A treasure trove of tips, predictions and insight from the conference’s keynote speaker, Marc Andreessen, in conversation with Ruchi Sanghvi, co-founder of Cove and first female engineer at Facebook.

by Salem Kimble (Manager, Online Strategies, BetterWorld Telecom)

Women 2.0 is leading the charge in the world of technology for connecting women with opportunity and each other. But the timing is ripe for this conversation everywhere; including at the Stanford Computer Science department, where two female undergrads, Ellora Israni and Ayna Agarwal looked around and thought – where are all the women in engineering and computer science majors? How do we connect female high school students and undergraduates in college with the inspiration and encouragement to go for a career in this field?

Held at Stanford’s campus Saturday, April 20th, the She++ conference focused not just on strategies and encouragement from inspiring women mentors, but also on the bigger story, the urgent need within industry for more trained and qualified candidates in general. (Want to read the play by play? Check out a full conference transcript from learning to fish.)

Mike Schroeper, CTO of Facebook’s spoke about how women engineers both enhance the quality of the products they help to create and balance and strengthen the dev teams they join. Jocelyn Goldfein, director of engineering at Facebook highlighted that even if you put women’s unique contributions aside, without more women in computer science, there simply won’t be enough qualified candidates coming out of the U.S. educational system to support the companies of the future.

Marc Andreessen, the keynote speaker for the day, shared a treasure trove of tips, predictions and insight. Here are a few of the gems from his conversation with Ruchi Sanghvi, co-founder of Cove and first female engineer at Facebook.

  • On the biggest recent innovation: The Facebook Social Graph and Google Glass are two underestimated innovations that will change the world.
  • On Google Glass: It is wide open for startups across verticals, with a Google Glass API, Explorer version available for qualified entrepreneurs and Glass Ventures funding opportunities.
  • On innovation adoption: Innovations are usually mocked when first created and their ultimate use unclear – phones were originally designed for phone operators to replace morse code, phonographs for listening to famous sermons, cars were dysfunctional, expensive hobbies requiring a mechanic to ride alongside. All these inventions were underestimated and ridiculed when first released.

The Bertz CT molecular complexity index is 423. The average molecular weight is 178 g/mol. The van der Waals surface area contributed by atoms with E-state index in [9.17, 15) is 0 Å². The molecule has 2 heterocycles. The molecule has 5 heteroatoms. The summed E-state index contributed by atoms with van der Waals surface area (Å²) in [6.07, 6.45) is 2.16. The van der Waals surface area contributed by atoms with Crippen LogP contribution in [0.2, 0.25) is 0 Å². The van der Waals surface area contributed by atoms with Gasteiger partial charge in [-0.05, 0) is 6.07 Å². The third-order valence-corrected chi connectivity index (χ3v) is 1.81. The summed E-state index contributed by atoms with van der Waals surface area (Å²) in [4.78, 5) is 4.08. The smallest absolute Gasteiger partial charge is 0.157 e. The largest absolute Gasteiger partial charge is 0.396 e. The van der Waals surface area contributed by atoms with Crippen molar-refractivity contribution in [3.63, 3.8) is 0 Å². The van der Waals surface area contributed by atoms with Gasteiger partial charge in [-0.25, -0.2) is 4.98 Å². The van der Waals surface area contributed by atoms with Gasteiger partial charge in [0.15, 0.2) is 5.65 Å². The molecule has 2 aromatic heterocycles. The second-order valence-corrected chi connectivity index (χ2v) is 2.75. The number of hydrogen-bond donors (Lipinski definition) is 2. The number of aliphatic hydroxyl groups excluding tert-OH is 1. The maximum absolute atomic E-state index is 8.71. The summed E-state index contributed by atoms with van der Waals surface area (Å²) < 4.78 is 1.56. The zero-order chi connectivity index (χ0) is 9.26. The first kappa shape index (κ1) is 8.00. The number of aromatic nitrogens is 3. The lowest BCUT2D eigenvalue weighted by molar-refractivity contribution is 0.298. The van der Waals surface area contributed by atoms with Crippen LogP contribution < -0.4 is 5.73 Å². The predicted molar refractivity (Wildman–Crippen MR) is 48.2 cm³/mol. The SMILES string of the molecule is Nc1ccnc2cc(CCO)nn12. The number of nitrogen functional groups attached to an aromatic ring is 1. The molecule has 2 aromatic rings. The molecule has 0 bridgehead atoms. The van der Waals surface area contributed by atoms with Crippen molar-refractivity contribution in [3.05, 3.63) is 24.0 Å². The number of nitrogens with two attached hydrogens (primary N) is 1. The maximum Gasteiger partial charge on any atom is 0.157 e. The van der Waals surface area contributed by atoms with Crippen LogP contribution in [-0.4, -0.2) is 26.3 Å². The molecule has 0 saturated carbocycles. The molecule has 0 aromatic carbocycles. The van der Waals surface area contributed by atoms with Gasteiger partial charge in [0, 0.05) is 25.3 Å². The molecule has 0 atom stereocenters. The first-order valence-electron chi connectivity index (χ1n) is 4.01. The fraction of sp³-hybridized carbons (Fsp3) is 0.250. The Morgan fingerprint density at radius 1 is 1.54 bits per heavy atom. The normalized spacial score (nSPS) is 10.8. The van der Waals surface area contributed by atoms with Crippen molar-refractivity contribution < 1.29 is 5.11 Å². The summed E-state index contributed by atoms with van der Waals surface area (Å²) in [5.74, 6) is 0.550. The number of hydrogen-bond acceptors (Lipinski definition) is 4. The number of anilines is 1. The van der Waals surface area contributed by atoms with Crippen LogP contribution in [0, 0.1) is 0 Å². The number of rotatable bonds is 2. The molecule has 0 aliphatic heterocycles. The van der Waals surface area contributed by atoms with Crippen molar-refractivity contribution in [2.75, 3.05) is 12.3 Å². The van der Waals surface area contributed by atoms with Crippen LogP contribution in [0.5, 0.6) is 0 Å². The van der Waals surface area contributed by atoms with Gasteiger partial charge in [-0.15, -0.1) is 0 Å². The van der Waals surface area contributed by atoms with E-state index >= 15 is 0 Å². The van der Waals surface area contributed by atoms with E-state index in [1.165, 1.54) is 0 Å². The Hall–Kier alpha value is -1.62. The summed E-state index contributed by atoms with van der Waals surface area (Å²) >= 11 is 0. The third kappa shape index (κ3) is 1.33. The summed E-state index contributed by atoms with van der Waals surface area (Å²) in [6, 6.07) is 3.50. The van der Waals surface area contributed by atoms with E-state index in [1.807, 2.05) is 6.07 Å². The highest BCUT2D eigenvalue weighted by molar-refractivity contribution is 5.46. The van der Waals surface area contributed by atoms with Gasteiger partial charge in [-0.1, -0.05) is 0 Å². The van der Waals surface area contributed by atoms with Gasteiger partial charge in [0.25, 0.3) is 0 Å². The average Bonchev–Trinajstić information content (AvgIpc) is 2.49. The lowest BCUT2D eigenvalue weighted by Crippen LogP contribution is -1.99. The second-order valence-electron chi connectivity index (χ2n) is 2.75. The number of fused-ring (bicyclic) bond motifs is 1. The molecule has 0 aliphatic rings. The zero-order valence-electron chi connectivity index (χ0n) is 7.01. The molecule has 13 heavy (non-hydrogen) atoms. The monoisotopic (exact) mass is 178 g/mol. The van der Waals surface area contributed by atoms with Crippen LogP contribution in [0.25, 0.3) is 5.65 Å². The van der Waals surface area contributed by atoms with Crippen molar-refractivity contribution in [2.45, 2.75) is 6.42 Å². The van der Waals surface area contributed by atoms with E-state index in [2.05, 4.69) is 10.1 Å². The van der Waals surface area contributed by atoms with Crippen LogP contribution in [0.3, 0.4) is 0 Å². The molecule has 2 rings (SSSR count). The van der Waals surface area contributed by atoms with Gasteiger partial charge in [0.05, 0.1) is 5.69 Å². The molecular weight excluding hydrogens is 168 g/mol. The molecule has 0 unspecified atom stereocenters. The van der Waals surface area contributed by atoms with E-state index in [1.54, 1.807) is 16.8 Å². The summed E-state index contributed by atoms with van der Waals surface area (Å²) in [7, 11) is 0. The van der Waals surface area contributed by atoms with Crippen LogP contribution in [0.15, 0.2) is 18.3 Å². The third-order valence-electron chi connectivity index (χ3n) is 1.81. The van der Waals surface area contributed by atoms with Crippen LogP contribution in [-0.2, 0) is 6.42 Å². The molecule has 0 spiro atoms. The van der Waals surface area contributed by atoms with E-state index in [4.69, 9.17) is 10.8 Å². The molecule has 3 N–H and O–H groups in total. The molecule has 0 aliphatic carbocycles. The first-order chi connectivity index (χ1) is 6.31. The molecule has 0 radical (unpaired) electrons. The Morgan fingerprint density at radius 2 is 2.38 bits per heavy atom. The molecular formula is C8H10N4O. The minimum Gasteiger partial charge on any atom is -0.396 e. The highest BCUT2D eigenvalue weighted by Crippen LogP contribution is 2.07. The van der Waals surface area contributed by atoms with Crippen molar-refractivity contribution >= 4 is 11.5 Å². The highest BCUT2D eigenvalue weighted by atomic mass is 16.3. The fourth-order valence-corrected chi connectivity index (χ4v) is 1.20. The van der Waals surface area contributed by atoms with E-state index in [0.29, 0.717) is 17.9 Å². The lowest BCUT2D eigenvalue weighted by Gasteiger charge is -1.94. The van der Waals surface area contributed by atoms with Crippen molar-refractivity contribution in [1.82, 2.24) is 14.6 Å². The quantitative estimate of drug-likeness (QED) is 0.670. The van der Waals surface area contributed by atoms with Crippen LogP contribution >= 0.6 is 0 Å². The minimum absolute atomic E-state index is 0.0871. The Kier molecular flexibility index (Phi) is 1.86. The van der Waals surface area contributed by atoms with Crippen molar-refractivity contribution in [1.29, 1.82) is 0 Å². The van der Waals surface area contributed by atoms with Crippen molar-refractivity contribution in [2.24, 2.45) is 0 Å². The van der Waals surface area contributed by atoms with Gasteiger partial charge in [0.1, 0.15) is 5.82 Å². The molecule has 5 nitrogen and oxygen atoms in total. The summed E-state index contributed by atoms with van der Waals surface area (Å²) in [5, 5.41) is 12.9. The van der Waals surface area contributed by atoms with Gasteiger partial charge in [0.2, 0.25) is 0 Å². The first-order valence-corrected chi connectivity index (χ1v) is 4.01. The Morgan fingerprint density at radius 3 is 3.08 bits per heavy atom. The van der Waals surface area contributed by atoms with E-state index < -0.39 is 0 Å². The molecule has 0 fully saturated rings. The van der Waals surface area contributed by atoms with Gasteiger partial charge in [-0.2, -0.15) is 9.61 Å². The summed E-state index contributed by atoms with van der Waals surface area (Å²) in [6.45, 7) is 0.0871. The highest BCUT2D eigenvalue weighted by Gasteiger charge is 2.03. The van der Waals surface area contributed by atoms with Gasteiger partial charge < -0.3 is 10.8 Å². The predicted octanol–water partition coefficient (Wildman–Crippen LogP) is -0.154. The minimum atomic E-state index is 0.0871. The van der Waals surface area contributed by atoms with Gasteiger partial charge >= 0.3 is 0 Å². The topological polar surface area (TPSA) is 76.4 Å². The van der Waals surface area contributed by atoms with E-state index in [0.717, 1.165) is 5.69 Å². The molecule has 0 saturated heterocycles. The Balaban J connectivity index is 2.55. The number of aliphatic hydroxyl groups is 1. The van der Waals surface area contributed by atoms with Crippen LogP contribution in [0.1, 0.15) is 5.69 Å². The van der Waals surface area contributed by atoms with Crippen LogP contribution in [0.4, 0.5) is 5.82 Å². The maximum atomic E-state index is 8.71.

• On the future: Software has the potential to eat whole industries, we’re just scratching the surface – “Software eats: education, retail, finance, etc.”
  • On startups: Most startups are miserable experiences – the typical life of a startup entrepreneur is hearing “no” 40 times in a day. Successful entrepreneurs have ideas that are so personally compelling, if they don’t do them they will hate themselves for the rest of their lives.
  • On technical vs non-technical founders: The main output that successful startups are producing is innovation. Companies of the future have to be innovation factories. Just producing a product will not cut it. Innovators are what is needed, so product visionaries, designer-led companies CAN definitely succeed. But – recruiting a technical person will not solve the innovation need, the product founder needs to be the leader.
  • On Startup Weekends: They aren’t nearly long enough to start anything meaningful, the 10k hours of expertise are what fuel real innovations in respective industries.
  • Most annoying thing startups do: Underestimate the importance of having realistic and tangible distribution and marketing strategies and talent on their team – No, “it will go viral” and “word of mouth” is not a marketing plan. Not having Google ads testing done ahead of time undermines your startup. The industry needs a Z Combinator to teach entrepreneurs how to market their product so people will buy it.
  • Free word association: The year 2020 – “More people with smartphones than running water.”
  • The secret of Silicon Valley’s success: great research universities (notably Stanford and UC Berkeley) with a culture that encourages business and information flow; accountants, lawyers, landlords etc. who understand and support entrepreneurs (ever paid your rent with company stock?), decades-strong business network of industry leaders

Other highlights of the conference included mentorship lunches (to connect young women/students with successful women engineers), a dozen or so breakout workshops on topics like “Mastering the Technical Interview” and “Learn a Foreign Language” coding instruction.

There was also a screening of the She++ documentary that uses a mix of hard data and personal stories to tell the story of women (and the lack of women) in tech jobs and degree programs. At 12 minutes, it is one of those rare short films that tells the story so well, it feels like a two-minute video. If you haven’t seen it,check out the trailer or go catch a screening!

Altogether, She++ was a concentrated dose of encouragement, experts’ stories, and inspiration from women excelling as computer science majors, developers, engineers and founders. The future of tech is being built at events like She++.

About the guest blogger: Salem Kimble is manager of online strategies for BetterWorld Telecom, a nationwide, sustainable telecom carrier serving nonprofits and mission-driven businesses. She is a founding member and past president of Hubmasters, a Toastmasters speaking club. Previously, she served as operations manager for Bay Area Green Tours, providing tours of local sustainable businesses. Salem has self-produced two albums of original music, available at salemkimble.com. Follow her on Twitter at @salemkimble